This will depend on your primary disability. If you have not undergone one of the assessments listed on the 'Disability evidence from your treating health professional' page from your treating health professional page your treating health professional will need to provide evidence that:
- You have, or are likely to have, a permanent disability, including information about:
- the type of disability;
- the date your disability was diagnosed (if available);
- how long the disability will last; and
- available treatments (i.e. medications, therapies or surgeries).
- Your disability impacts your everyday life in the following areas, including a description of how each area is impacted:
- mobility/motor skills
- social interaction
Note: For some disabilities, information about how your disability impacts you may not be needed. These disabilities are listed in the List A - conditions which are likely to meet the disability requirements.
Your treating health professional can provide evidence by:
- completing the NDIS Supporting Evidence Form; or
- Part F of the Access Request Form; or
- providing existing reports, assessments or letters that show the impact of your disability.
If additional consultation time with your treating health professional is required to prepare evidence of your disability, this may be claimed by the treating health professional via Medicare.
In exceptional circumstances, where you do not have any existing assessments, a staff member from the NDIA may complete a general standardised functional assessment (such as WHODAS or PEDI-CAT) with you or your authorised representative.
How is an access decision made?
When the NDIA receives your completed access request, it will be reviewed against the NDIS Act (2013). The NDIS Act is the law which guides the NDIS, and states who is eligible to receive support from the Scheme.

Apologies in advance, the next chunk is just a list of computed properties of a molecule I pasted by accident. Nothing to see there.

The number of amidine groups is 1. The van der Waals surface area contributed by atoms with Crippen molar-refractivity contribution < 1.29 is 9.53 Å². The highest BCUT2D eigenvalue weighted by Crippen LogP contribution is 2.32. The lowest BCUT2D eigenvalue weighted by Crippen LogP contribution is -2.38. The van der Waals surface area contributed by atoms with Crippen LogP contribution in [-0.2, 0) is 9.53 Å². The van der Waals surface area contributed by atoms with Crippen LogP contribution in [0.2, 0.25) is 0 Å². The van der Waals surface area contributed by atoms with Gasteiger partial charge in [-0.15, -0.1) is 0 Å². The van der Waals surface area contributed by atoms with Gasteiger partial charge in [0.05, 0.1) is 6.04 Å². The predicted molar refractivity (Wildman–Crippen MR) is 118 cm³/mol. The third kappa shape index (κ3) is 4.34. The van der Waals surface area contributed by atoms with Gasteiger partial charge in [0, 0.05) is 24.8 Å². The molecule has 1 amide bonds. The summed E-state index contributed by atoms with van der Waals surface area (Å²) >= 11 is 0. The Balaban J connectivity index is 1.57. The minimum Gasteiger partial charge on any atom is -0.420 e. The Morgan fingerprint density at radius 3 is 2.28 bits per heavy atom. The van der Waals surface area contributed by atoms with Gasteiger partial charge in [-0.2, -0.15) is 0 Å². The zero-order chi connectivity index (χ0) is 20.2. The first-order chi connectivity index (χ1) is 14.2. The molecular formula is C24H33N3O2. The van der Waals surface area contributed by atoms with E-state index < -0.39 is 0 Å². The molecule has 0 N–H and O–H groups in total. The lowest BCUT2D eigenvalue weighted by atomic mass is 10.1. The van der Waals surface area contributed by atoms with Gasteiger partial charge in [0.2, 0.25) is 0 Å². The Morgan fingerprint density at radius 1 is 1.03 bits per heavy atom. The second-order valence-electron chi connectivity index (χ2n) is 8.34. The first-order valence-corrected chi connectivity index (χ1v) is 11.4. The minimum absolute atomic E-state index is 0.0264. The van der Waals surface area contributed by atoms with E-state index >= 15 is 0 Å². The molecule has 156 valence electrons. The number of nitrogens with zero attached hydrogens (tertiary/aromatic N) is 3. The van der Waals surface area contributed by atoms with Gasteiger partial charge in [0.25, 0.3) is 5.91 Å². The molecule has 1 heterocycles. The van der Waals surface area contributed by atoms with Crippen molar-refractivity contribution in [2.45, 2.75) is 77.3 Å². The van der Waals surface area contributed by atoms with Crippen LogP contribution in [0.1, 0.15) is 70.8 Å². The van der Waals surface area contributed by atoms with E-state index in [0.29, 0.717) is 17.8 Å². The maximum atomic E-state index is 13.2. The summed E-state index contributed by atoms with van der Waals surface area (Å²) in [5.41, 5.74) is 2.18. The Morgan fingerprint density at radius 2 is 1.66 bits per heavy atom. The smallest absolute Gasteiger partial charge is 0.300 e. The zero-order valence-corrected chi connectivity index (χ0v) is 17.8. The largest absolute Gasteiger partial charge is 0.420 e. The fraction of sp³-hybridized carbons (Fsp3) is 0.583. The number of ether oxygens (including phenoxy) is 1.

At this stage, you may be asked to provide additional evidence to help us complete the decision. If additional evidence is required it might delay the access decision.
You can find out more about how we consider your evidence of disability in our Operational Guidelines: Access to the NDIS.
What happens if you do not meet NDIS access criteria?
When the access decision is complete you will be advised in writing of the decision.
If you do not meet NDIS access criteria you may be able to access mainstream and community supports. Information and referral to these supports can be supported by an LAC or Early Childhood partner in your region.
If your previous access request was made within the last three months, and additional evidence is available, we can reassess your eligibility based on this new information. Alternatively, you can seek a formal review of the original access decision.
Can another NDIS access request be made at a later date?
NDIS access decisions are made based on the current impact of your disability. The impact of your disability on your life may change over time. Changes in a person's disability may result from progression of a degenerative disability (such as Multiple Sclerosis), a recently acquired traumatic injury or accident (such as acquired brain injury) or an unexpected deterioration in a person's day-to-day function.
If your previous access request was made more than three months ago, you can make a new request by contacting the NDIA.
Where can I get help?
Find a Local Area Coordinator or Early Childhood Partner (for children aged 0-6) in your area.